What is your name and what are your credentials?
My name is Giulia Suro and I am licensed clinical psychologist.
Please give us a brief description of your background.
I completed my undergraduate degree, receiving a BA in Psychology at University of Southern California and went on to pursue my Master’s Degree in Mental Health Counseling at Colombia University in New York City. It was during this program that I exposed myself to a wide range of clinical experiences including non-profit community mental health, inpatient psychiatric settings and even spent two years working in Rikers Island Jail. I realized I most enjoyed working with individuals experiencing severe symptoms of psychological distress and pursued my Doctorate of Clinical Psychology at University of Miami. I spent my third year as a doctoral student working in OPC’s Intensive Outpatient Program as a “prac” a few days a week. I really fell in love with OPC as a setting, its treatment philosophy as well as the meaningful work we’re able to do with the women who come here for care. I returned as a Postdoctoral Resident and spent two years as a primary therapist in the Comprehensive programs before transitioning to Clinical Director of IOP/TLP.
What does a typical day look like for you at OPC?
One of the things I love most about my job is that there is no real typical day. Time is divided between running groups, individual client sessions, supervision, family calls, seminars and administrative meetings. I recently established a weekly Acceptance and Commitment Therapy (ACT) consultation group with the other clinicians conducting ACT groups, and that has quickly become my favorite hour of the week.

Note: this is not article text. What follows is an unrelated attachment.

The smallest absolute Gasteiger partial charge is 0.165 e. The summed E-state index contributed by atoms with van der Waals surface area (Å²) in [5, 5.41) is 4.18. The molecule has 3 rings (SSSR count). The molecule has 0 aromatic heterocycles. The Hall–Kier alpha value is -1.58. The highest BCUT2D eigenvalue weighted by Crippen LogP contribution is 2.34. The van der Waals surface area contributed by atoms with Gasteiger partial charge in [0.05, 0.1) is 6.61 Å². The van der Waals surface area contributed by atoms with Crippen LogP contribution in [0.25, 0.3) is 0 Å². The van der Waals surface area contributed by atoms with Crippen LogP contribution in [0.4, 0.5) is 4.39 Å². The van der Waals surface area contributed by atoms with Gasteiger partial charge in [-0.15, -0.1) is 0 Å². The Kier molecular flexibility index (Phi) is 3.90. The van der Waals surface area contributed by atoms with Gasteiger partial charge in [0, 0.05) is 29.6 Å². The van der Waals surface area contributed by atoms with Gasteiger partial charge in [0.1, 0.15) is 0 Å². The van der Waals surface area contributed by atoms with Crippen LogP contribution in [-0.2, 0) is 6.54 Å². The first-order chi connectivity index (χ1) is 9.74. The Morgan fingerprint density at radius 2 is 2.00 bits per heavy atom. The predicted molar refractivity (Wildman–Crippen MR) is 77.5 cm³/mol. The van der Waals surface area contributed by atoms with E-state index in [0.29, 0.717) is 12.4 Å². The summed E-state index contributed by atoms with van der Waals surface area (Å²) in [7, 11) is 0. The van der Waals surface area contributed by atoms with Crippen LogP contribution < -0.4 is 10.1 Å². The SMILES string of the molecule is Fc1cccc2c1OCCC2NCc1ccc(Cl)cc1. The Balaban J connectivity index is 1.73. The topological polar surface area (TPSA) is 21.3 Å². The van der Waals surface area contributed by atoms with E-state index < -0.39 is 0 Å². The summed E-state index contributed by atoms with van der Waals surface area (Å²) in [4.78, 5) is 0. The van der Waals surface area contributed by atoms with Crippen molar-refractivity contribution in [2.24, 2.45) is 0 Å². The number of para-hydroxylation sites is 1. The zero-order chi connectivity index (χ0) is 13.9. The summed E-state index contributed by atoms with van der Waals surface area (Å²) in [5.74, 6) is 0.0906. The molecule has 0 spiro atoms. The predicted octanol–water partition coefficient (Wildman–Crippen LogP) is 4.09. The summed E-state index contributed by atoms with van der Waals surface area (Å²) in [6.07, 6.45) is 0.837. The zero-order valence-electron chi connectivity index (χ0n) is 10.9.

In your own words, please describe the philosophy of OPC.
I think there are several threads that come together to create the OPC philosophy. The first is a commitment to individualized care and treating the unique needs of each woman who comes here for help. Along these lines, I believe we are very open to thinking outside the box in our effort to fully eradicate the eating disorder. This may include specialized therapeutic approaches, passes and exposures. Additionally, I believe all of our providers convey the message that the women are deserving of a meaningful life free of shame and suffering. This is conveyed in therapy, groups, meals and all interactions with staff.
How does your team work together? How do your roles overlap and differ?
I am constantly blown away by the IOP team. We are small but mighty! Each of the therapists, dieticians and recovery coaches are so very passionate for and committed to their job. We are consistently discussing how we can creatively continue to support our clients in their recoveries and I love that every member of the team sets a bar of full recovery for each woman we treat. We often come together as a well-oiled machine in multidisciplinary treatment teams to tackle the ED from all angles and push our clients toward recovery as a united front.
What is your favorite thing about OPC?
What first inspired me about OPC was the staff who work here and the culture they created. It is a daily gift to be able to work alongside brilliant, bold, women who are dedicated to helping those with eating disorders. We support one another in achieving our professional goals as well as in having a healthy work-life balance.
What are three facts about you that people do not know?
I usually wake up before the sun comes up to do yoga and meditate.